Let’s Talk “Failure”

Language learning can feel full of setbacks if we start with super-high, new-year style goals. In an ideal world, you take up studying, speaking and writing in Spanish, and 18 months later you’ve got a mountain of vocabulary and speaking confidence. Most online resources – including bloggers like me – don’t often acknowledge lost motivation and ‘lost’ skills.

Snow in Berlin

Instead of goals, here’s my language failures and ‘abandoned’ languages:

French ||
My first – and worst – foreign language! Like most British kids I started French aged 11, and I always liked the language but I really disliked learning it. There were two classes sorted by ability, and it really put a nail in my French ambitions when, in my final year, I was moved from the ‘good’ class to the ‘less good’ class. The mandatory classes ended when I was 14 and I never looked back – until Summer 2017 when I spent a month cramming basic French for a vacation using Memrise… that convinced me French was still tricky but that I could actually enjoy it.

German ||
My school made us take two languages, which was a nightmare for some of us. I was randomly assigned to take five years of German (other option: Spanish), and I liked it, but by the end I had a B grade and could tell someone I had two sisters and lived in a detached house. Since 2015 I have gone from apps, to evening classes, to intensive courses, to using German at my job. But those feelings of inadequacy are hard to shake – while my understanding is 100%, I often second-guess myself or feel self-conscious when speaking. I know lots of people who are fluent in English but they focus on tiny weaknesses or small errors. It sucks that imperfections and anxieties feel like failures, but it happens to everyone.

Spanish ||
The second foreign language I can actually speak! I started an evening course a year ago, and I am at the intermediate stage – so still optimistic. Nevertheless, every day I regret all the learning I’m not doing: I started a diary in Spanish – stopped that! I have a lovely tandem partner to learn with – but when did I last see her? Where are the handmade flashcards? Why am I not reading El País every day? Will I ever finish ‘El Ministerio del Tiempo’? When I do pick up my phone to learn, I enjoy it, and that’s the important thing.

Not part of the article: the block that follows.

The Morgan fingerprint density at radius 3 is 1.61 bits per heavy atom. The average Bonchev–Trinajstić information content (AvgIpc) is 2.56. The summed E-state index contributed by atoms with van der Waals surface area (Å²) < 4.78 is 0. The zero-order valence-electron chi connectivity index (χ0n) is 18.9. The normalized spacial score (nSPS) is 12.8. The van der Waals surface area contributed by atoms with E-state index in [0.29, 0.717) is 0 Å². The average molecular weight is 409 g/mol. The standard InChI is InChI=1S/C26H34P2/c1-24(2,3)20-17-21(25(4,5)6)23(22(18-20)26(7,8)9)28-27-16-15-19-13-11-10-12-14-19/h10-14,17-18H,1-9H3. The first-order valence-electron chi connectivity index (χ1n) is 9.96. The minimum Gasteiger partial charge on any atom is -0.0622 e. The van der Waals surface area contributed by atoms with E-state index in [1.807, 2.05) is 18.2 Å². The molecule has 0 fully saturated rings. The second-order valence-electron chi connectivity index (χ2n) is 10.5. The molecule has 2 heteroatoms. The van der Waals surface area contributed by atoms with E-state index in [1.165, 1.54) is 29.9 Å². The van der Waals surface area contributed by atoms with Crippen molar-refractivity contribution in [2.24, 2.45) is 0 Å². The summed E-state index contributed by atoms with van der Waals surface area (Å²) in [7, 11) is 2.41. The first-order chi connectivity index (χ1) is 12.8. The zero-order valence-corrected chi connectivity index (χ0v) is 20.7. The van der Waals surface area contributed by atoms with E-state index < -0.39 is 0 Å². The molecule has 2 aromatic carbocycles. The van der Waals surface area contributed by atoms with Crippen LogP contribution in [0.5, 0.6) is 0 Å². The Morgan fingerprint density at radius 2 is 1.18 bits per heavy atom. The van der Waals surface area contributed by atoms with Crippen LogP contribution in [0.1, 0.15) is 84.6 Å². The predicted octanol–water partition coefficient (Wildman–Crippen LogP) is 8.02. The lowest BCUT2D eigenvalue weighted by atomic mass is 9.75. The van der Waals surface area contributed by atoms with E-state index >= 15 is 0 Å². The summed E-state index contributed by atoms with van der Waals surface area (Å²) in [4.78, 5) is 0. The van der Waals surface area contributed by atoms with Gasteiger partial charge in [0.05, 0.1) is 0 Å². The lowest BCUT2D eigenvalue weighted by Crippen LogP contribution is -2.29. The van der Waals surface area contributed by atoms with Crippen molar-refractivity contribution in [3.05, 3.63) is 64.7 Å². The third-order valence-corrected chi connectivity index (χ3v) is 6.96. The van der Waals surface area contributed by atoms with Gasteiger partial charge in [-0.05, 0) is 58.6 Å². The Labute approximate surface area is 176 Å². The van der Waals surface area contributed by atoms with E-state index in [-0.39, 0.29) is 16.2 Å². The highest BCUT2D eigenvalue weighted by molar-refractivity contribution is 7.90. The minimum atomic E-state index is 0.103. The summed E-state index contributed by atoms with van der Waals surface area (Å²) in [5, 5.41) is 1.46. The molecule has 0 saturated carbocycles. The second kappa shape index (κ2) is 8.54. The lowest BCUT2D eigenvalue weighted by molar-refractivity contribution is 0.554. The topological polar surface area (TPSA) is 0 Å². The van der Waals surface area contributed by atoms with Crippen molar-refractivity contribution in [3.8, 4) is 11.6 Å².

Okay here’s one resolution for 2019: there’s limited resources to learn Swedish (because it’s not super useful) but there’s course for German speakers called ‘Sprich mal Schwedish’ and my Noble Goal for the year is to have a crack at it. (I don’t know, I can enjoy the Scandinoir better? I’ll have a leg up if Sweden ever invades?)

My advice: keep your goals flexible, don’t feel guilty about taking a break from a language, and download a dictionary onto your phone!

Everything You Need to Start Learning a Language

It is almost the new year and if you are thinking about your language goals, here’s all the most useful languageuntangled tips for apps, podcasts, books and vocab.

Everything You Need
to Start Learning a Language

Resources

Game Plan

German Vocab

The German Teacher Who Makes Mistakes